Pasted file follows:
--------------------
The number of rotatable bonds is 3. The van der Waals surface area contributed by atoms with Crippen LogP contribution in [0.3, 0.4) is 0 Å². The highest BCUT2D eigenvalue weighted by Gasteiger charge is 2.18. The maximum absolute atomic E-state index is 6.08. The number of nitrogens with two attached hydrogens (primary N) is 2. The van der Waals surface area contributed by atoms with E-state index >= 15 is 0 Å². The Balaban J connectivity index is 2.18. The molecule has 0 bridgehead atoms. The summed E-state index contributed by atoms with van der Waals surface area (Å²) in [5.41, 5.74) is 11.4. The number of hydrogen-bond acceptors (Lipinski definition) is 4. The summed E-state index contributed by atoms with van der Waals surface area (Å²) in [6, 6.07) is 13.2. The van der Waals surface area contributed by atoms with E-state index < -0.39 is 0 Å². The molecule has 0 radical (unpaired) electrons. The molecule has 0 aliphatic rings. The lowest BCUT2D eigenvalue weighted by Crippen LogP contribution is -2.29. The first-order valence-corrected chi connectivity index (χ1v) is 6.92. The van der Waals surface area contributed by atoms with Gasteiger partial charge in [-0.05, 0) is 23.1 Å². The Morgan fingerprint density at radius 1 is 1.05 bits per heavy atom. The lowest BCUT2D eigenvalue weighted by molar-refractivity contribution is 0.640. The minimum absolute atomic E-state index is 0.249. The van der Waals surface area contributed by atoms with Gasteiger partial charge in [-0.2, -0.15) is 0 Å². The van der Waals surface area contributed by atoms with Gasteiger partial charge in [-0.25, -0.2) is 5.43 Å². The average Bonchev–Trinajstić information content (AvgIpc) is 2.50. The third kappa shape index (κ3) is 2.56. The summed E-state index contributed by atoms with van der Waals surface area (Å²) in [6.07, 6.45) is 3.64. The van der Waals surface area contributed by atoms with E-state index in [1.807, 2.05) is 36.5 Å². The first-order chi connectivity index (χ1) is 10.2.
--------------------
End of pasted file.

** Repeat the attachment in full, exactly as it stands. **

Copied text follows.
The number of rotatable bonds is 3. The van der Waals surface area contributed by atoms with Crippen LogP contribution in [0.3, 0.4) is 0 Å². The highest BCUT2D eigenvalue weighted by Gasteiger charge is 2.18. The maximum absolute atomic E-state index is 6.08. The number of nitrogens with two attached hydrogens (primary N) is 2. The van der Waals surface area contributed by atoms with E-state index >= 15 is 0 Å². The Balaban J connectivity index is 2.18. The molecule has 0 bridgehead atoms. The summed E-state index contributed by atoms with van der Waals surface area (Å²) in [5.41, 5.74) is 11.4. The number of hydrogen-bond acceptors (Lipinski definition) is 4. The summed E-state index contributed by atoms with van der Waals surface area (Å²) in [6, 6.07) is 13.2. The van der Waals surface area contributed by atoms with E-state index < -0.39 is 0 Å². The molecule has 0 radical (unpaired) electrons. The molecule has 0 aliphatic rings. The lowest BCUT2D eigenvalue weighted by Crippen LogP contribution is -2.29. The first-order valence-corrected chi connectivity index (χ1v) is 6.92. The van der Waals surface area contributed by atoms with Gasteiger partial charge in [-0.05, 0) is 23.1 Å². The Morgan fingerprint density at radius 1 is 1.05 bits per heavy atom. The lowest BCUT2D eigenvalue weighted by molar-refractivity contribution is 0.640. The minimum absolute atomic E-state index is 0.249. The van der Waals surface area contributed by atoms with Gasteiger partial charge in [-0.2, -0.15) is 0 Å². The van der Waals surface area contributed by atoms with Gasteiger partial charge in [-0.25, -0.2) is 5.43 Å². The average Bonchev–Trinajstić information content (AvgIpc) is 2.50. The third kappa shape index (κ3) is 2.56. The summed E-state index contributed by atoms with van der Waals surface area (Å²) in [6.07, 6.45) is 3.64. The van der Waals surface area contributed by atoms with E-state index in [1.807, 2.05) is 36.5 Å². The first-order chi connectivity index (χ1) is 10.2.